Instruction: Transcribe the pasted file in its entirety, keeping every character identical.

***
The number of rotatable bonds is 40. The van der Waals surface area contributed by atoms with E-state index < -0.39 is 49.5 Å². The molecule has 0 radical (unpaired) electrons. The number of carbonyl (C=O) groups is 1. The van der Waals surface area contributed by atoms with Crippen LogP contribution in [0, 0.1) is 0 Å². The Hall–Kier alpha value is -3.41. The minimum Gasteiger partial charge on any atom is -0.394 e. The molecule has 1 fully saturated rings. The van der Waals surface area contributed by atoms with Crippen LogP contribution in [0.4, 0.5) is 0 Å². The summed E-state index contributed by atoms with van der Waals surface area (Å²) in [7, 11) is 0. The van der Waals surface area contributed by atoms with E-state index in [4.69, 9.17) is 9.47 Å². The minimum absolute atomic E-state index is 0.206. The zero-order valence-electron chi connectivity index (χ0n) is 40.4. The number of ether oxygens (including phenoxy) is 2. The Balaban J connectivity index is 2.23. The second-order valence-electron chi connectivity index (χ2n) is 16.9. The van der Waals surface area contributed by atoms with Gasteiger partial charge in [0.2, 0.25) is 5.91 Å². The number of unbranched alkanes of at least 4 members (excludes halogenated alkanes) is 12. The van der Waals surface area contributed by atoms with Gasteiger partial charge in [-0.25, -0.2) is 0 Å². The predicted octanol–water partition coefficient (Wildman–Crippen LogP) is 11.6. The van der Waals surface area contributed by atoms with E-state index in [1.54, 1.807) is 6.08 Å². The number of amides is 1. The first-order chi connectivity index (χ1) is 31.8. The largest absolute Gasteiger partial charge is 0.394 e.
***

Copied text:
The number of rotatable bonds is 40. The van der Waals surface area contributed by atoms with E-state index < -0.39 is 49.5 Å². The molecule has 0 radical (unpaired) electrons. The number of carbonyl (C=O) groups is 1. The van der Waals surface area contributed by atoms with Crippen LogP contribution in [0, 0.1) is 0 Å². The Hall–Kier alpha value is -3.41. The minimum Gasteiger partial charge on any atom is -0.394 e. The molecule has 1 fully saturated rings. The van der Waals surface area contributed by atoms with Crippen LogP contribution in [0.4, 0.5) is 0 Å². The summed E-state index contributed by atoms with van der Waals surface area (Å²) in [7, 11) is 0. The van der Waals surface area contributed by atoms with E-state index in [4.69, 9.17) is 9.47 Å². The minimum absolute atomic E-state index is 0.206. The zero-order valence-electron chi connectivity index (χ0n) is 40.4. The number of ether oxygens (including phenoxy) is 2. The Balaban J connectivity index is 2.23. The second-order valence-electron chi connectivity index (χ2n) is 16.9. The van der Waals surface area contributed by atoms with Gasteiger partial charge in [0.2, 0.25) is 5.91 Å². The number of unbranched alkanes of at least 4 members (excludes halogenated alkanes) is 12. The van der Waals surface area contributed by atoms with Gasteiger partial charge in [-0.25, -0.2) is 0 Å². The predicted octanol–water partition coefficient (Wildman–Crippen LogP) is 11.6. The van der Waals surface area contributed by atoms with E-state index in [1.54, 1.807) is 6.08 Å². The number of amides is 1. The first-order chi connectivity index (χ1) is 31.8. The largest absolute Gasteiger partial charge is 0.394 e.